Several trade studies were performed to demonstrate the difference in these heat transfer technologies. The first two studies compare peak temperatures for conduction cooling plates, HiK™ plates, vapor chambers, and encapsulated conduction cooling plates with identical dimensions. As shown in Figure 19, the plates are 9.0 inch long by 4.0 inch wide (23 x 10 cm), and are 0.120 inch thick (3 mm). This thickness was chosen because it is the current minimum thickness for vapor chambers.
The heat load is 50 W power over a 5 cm2 area. The two most common heat sinks for electronics cooling are simulated:
- A water cooled cold rail that is 0.5 inch (1.27) cm wide, see Figure 19. The water cooling is simulated by setting the temperature at 25°C.
- Forced air cooling over the entire back surface of the plate. The fans and heat sink are simulated with a set heat transfer coefficient of used 1000 W/m2-K, with an air temperature of 25°C.
Five case studies were examined for each heat sink:
- Conduction through a 6063 aluminum plate (baseline)
- Encapsulated conduction plate with uniform conduction of 550 W/m-K.
- HiK™ plate with a uniform conduction of 1,000 W/m-K.
- 6063 aluminum HiK™ plate, with the optimal copper/water heat pipe locations. The heat pipes locations are different for the two heat sinks, see Figure 19. The temperature profiles for this case used ACT’s in-house model for HiK™ plates, which is more accurate that a uniform conduction.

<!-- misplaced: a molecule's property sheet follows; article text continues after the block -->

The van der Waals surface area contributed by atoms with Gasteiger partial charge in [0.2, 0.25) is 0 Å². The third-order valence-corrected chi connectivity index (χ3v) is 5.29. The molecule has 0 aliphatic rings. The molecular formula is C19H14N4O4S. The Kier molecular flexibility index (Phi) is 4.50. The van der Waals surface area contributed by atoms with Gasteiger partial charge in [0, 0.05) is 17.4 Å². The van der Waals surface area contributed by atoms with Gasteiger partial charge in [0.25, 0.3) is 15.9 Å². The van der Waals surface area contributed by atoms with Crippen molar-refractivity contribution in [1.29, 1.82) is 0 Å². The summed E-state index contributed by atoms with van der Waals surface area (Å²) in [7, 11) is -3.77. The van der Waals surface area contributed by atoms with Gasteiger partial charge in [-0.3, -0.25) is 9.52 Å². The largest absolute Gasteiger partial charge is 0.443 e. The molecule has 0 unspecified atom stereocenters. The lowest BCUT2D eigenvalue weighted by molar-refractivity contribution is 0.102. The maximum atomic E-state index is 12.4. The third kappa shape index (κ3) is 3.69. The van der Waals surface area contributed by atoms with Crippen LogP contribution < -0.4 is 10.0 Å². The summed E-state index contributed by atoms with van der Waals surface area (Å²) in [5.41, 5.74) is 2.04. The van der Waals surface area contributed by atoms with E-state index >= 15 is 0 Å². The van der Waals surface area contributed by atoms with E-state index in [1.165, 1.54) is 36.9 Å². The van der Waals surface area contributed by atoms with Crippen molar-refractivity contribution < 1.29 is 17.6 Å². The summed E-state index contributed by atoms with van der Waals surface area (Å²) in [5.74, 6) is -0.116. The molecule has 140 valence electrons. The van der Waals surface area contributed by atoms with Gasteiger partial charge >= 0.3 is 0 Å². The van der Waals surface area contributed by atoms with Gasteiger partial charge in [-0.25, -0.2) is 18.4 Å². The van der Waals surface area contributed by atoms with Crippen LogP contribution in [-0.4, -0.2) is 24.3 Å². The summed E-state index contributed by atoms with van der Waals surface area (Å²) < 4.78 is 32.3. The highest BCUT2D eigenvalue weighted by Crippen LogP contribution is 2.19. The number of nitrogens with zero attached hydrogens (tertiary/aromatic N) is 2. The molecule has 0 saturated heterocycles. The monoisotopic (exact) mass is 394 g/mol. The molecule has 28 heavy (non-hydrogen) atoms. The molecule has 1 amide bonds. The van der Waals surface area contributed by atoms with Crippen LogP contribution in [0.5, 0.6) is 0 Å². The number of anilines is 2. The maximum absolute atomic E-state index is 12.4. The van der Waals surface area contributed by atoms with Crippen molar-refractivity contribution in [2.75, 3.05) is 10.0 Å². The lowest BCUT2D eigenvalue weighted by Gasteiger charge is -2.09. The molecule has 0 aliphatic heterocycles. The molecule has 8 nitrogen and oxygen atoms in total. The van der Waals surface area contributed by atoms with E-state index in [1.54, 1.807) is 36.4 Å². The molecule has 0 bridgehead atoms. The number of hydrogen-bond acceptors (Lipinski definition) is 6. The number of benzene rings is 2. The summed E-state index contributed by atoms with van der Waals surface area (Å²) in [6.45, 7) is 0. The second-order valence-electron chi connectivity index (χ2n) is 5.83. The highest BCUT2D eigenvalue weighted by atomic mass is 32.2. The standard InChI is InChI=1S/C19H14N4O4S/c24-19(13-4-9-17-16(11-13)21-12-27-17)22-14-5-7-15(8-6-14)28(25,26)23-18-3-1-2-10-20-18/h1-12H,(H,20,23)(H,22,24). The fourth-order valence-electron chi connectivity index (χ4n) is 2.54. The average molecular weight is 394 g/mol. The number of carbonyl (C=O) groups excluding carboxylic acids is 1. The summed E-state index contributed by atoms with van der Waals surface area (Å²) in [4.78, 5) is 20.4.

- Copper/Water Vapor Chamber.
Comparison: Cold Rail Cooling
The cold-rail-cooling simulations are shown in Figure 20. In the cold rail cooling case the aluminum plate had a maximum temperature of 210°C (it is not shown, since it would make a comparison of the other devices more difficult. The maximum temperature drops as we progress from the 550W/m-K enhanced conduction plate to a uniform 1000 W/m-K HiK™ plate, an optimized HiK™ plate, and finally a vapor chamber. As you can see there is a significant reduction in temperature using the passive two-phase cooling approach. In terms of cost, the HiK™ plate is cheapest, followed by the vapor chamber. Encapsulated Conduction Plates are the most expensive.
Comparison: Convection Cooling on Back
For the convection cooling case, we see a similar progression in thermal performance across the different cooling technologies; see Figure 21 (Note that Figure 21 has a different temperature range than Figure 20). On the optimized HiK™ plate design, you can see the thermal patterns from the heat pipes spreading the thermal load across the plate surface, improving the convection side heat transfer. The vapor chamber shows further improvements over a HiK™ plate as a result of 2D spreading. The peak temperature of the aluminum plate was 55°C peak.
Isothermalization – Convection Cooling
An additional case study was conducted to look at cooling discrete heat sources over a common plate, evaluating HiK™ plates and vapor chambers; see Figure 22. In this case the heat sink was forced air convection cooling off the backside of the plate. Power is supplied to multiple 1cm2 locations with heat loads ranging from 10 to 200 W. Note that the low heat flux components are almost isothermal. If you want to keep something as isothermal as possible, use a vapor chamber.
More information on When to Use Heat Pipes, HiK™ Plates, Vapor Chambers, and Conduction Cooling: